Posted By Bubb’s blog
On 5 January 2015 - 12:48pm

A new year, and it’s looking exceedingly political already. Will we all be bored to distraction over the next 4 months of hyper-electioneering? I suspect so, though we know it's an important choice that must be made.

We begin the new year 2015 in the certain knowledge of at least one election in the next twelve months. One political adviser was quoted over Christmas saying he could think of at least 10 likely outcomes of May 7th’s poll. It is a critical but uncertain time for charities and social enterprises, and all we know for sure is that demand for our services will increase while funding will continue to be under pressure.

Today's the start of the party election campaigns, and so with 121 days to the polls I thought I'd outline ACEVO's vision for the year.

We think the top priority for politicians of all parties should be ensuring the economic and social recovery extends to all of society. Charities are vital to making this happen, by reducing demand for ...more

Posted By Bubb’s blog
On 23 December 2014 - 9:46am

In 1941, Walt Disney wrote “One reason the Christmas season appeals to me is that it makes us suspend business-as-usual routines and lets our mind soar for a while.  It is a time when the imagination is more sprightly than at other periods of the year; Christmas seems to release even the most solemn of us from the Scrooge realism that occasionally besets all of us”. 
I know from some of my CEO colleagues that the scrooge mentality is already stalking the Council corridors in some parts, with big cuts to third sector funding on the way and more challenges to philanthropy and giving. But there are always opportunities.  That is why I have always been such a passionate advocate of more third sector service delivery.
How stupid it is that the NHS are not looking for a major push by the voluntary sector to help out with demand on A+E. We all know older people stay in hospital too long and we know many A+E visits are preventable with intervention at home. We know many older ...more

Posted By Bubb’s blog
On 20 December 2014 - 11:40am

The Charity Commission have issued their long-awaited opinion on Oxfam. Two issues were investigated: Oxfam's work in Palestine, and their ‘Perfect Storm’ Twitter campaign about poverty in the UK.
On the first point, Oxfam were exonerated completely. On the latter, I think, things got silly. The Commission concluded that “the tweet could have affected the views of those who received it and could be misconstrued by some as party political campaigning”.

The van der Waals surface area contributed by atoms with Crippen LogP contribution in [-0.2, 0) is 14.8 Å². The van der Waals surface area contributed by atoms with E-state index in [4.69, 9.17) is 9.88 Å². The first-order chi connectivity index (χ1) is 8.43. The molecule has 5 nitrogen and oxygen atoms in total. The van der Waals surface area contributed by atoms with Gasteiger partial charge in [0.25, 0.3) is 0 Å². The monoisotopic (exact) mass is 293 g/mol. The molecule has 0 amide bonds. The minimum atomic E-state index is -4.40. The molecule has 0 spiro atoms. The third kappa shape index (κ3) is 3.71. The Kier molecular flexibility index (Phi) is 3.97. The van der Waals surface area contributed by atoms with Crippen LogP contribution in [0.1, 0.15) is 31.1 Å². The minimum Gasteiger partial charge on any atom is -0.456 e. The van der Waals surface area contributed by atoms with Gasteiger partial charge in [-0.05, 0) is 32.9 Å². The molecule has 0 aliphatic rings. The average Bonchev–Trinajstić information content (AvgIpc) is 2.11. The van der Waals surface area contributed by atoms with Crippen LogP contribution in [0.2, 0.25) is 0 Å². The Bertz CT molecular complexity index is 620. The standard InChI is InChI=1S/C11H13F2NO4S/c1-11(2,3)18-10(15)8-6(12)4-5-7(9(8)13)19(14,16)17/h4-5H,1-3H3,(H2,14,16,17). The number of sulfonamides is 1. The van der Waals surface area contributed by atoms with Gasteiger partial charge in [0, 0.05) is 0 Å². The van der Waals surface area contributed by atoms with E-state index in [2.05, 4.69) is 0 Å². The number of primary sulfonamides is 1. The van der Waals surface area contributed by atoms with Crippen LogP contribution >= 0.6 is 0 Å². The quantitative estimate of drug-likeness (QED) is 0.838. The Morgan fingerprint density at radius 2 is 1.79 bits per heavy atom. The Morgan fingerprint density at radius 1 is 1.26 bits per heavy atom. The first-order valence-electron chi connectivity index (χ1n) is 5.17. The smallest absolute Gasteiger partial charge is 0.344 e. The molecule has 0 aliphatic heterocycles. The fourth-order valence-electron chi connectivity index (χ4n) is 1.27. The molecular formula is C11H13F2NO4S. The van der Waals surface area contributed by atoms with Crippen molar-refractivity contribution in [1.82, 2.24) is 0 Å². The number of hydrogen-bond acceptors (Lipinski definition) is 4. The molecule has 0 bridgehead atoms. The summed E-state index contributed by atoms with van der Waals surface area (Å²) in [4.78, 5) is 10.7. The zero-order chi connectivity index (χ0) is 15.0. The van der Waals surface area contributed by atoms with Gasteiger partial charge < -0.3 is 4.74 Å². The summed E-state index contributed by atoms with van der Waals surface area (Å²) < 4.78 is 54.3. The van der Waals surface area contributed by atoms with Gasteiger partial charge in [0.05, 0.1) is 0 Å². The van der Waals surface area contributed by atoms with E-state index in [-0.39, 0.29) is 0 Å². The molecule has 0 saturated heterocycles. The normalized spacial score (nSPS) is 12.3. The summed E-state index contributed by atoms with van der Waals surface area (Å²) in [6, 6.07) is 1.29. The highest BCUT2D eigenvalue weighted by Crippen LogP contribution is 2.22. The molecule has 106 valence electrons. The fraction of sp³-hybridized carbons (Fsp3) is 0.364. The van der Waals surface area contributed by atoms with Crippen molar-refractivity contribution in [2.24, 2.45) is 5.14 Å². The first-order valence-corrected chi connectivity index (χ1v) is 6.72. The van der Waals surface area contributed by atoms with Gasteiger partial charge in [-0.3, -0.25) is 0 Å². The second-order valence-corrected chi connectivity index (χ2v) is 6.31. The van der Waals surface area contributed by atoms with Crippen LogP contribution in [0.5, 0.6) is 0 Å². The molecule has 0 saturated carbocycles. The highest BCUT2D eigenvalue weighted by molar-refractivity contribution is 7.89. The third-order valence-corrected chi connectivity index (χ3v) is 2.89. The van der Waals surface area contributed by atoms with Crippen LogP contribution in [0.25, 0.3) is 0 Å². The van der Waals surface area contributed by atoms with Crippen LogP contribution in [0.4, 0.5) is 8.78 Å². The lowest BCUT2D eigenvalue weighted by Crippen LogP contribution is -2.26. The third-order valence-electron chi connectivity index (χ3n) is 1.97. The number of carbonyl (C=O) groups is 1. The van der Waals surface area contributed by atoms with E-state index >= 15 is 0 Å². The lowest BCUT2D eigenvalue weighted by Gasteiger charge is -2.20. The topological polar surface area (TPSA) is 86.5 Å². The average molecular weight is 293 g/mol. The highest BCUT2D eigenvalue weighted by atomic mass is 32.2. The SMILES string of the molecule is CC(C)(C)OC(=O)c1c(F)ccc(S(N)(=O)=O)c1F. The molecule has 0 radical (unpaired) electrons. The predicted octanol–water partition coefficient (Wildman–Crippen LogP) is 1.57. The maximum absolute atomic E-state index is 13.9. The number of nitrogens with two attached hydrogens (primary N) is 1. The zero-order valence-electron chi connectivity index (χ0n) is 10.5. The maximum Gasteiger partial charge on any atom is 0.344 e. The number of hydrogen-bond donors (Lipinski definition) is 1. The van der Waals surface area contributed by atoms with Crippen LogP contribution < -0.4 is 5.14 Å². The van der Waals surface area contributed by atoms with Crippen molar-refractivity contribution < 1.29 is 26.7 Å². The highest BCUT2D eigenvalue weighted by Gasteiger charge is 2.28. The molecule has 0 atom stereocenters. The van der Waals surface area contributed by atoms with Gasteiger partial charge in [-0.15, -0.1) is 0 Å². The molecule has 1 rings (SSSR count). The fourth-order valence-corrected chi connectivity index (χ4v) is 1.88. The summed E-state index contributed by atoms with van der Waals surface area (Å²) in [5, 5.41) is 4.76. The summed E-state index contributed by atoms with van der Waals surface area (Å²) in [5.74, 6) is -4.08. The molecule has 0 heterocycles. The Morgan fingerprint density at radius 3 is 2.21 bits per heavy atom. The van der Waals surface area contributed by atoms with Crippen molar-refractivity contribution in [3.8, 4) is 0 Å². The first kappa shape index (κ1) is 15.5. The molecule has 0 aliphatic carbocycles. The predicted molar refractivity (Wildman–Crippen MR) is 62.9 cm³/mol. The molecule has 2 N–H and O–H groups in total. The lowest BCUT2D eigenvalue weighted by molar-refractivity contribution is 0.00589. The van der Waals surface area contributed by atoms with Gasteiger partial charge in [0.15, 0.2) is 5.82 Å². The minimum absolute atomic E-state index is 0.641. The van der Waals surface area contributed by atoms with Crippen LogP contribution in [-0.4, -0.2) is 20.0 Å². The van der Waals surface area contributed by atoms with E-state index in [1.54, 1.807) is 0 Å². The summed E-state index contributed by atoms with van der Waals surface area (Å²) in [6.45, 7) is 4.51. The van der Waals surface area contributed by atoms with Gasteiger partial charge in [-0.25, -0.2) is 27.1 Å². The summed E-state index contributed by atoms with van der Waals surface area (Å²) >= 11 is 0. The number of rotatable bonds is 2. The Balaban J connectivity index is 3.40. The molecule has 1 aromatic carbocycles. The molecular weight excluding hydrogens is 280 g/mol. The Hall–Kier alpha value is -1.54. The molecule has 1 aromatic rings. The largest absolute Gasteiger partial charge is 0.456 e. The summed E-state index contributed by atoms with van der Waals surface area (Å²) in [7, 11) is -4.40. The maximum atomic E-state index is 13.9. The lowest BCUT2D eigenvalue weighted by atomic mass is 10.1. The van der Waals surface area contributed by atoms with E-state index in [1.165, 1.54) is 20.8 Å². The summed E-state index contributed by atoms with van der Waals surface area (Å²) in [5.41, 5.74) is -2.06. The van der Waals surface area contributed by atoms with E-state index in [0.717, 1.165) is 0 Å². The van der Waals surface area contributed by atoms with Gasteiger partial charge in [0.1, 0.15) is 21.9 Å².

Clearly, charities must stick to the rules. The public trust and value charities as independent organisations. The Charity Commission issues clear guidelines - its document ‘CC9’. They say charities may campaign politically, so long as they are not party political. This can be demonstrated by good governance and a transparent approach to decision making. So far, so good.

But there’s a serious ...more

Posted By Bubb’s blog
On 17 December 2014 - 12:06pm

Last night's Carols at the Royal Albert Hall proved as spectacular as always. Trumpets. A crowd of thousands and a brilliant choir and orchestra.

With Christmas holidays almost here, charity leaders and our organisations are thinking about 2015. Whichever way you view it, it's going to be a specially eventful year. Events in Russia this week might prove even more dramatic that what a British General Election can offer, but we're facing our own profound disruption and uncertainty in politics at home. Two elections perhaps. And all alongside further funding cuts that guarantee a hard time for the third sector - our country's other social safety net. But despite the many problems for charity leaders, there are perhaps some opportunities to hit the 'reset button' on our relationships across Westminster.

If these times are to be turned into an opportunity that will demand great leadership. Of biblical proportions, one might say.

So I was grateful for some wise ...more

Posted By Bubb’s blog
On 16 December 2014 - 10:35am

Well, another Carol Concert, this time at the House of St Barnabas, that wonderful charity in Soho which helps young people into training and jobs. The House is an elegant Soho Georgian townhouse which used to provide hostel accommodation for young girls. It was established in the 19th century by a religious order, so it comes complete with Chapel; an ideal place for a carol concert. Sandra Schembri, the CEO, is a valued ACEVO member and I like to show support. The house had to stop providing hostel accommodation because it became unsuitable, so Sandra came up with the great idea of turning the House in to a social leaders club, for which it is eminently suitable. It provides both  training and job placement for the young people they help. The Club generates revenue to support the charity. A brilliant place. Worth joining! 
Afterwards a lovely Christmas dinner at L'Escargot with my partner. 
Yesterday also saw the launch of the final report of the ACEVO Commission on ...more